Ex Chiesa di San Bernardo
The Church of S. Bernardo was built in the 1400s, on the site of the old Osnello hospital (named after the founder) first mentioned in 1189. Constructed on one of the most ancient streets in this part of Pisa, it was intended to shelter pilgrims and wayfarers. This street, now via Pietro Gori, was once called Carraia Minucioli, then Carraia Gonnelle.
A previous medieval building, destroyed in the mid 1200s, was rebuilt in 1401 and joined to the Cistercian convent of S. Bernardo; in 1444 the nuns completely reconstructed the entire religious complex but later this too underwent much renovation and many adaptations. In 1616 the building and its internal flooring were raised and around the mid 1700s the Church was re-styled with the appearance it has today. The church belonged to Cistercian nuns until the early 19th century when, on suppression of the monasteries, they moved to the church of S. Silvestro.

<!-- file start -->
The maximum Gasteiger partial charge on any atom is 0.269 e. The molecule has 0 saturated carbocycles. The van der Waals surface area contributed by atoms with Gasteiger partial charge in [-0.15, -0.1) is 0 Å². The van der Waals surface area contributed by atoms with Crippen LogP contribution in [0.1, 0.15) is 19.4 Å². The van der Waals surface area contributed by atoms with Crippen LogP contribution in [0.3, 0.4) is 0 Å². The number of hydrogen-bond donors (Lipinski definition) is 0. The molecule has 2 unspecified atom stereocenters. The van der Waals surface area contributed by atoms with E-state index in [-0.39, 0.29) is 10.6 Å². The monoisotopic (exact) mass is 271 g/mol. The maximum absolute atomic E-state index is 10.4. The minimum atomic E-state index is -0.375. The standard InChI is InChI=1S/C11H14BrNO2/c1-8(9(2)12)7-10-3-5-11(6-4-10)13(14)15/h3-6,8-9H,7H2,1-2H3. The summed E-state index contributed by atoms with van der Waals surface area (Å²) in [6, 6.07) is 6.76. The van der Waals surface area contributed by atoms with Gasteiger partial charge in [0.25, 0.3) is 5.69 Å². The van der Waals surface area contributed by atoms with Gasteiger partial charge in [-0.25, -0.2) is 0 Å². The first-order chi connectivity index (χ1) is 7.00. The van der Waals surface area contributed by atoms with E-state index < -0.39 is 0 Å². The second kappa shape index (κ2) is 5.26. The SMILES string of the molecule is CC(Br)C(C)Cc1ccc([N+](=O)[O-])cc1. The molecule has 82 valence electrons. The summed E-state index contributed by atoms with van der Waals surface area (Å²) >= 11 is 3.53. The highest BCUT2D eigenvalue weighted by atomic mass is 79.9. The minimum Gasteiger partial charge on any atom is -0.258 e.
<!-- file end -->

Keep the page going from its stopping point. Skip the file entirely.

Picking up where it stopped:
The bricked-up arches and windows in the left-hand outside wall probably date from the 15th century. Other buildings with brick arches belonging to the late medieval hospital can be picked out in via S. Bernardo, and vicolo Scaramucci.
Inside, the remains of the building’s Baroque decorations can still be seen, with gilt plaster mouldings by Antonio Ferri and frescoes on the vaulted ceiling with Stories from the Life of St. Bernard by Tommaso Tommasi. On the walls, in elaborate stucco frames, are two frescos by G. Battista Tempesti painted in mid 18th century.
Today the church is deconsecrated. Now called “Cantiere S. Bernardo”, it is used by a group of young artists for their activities.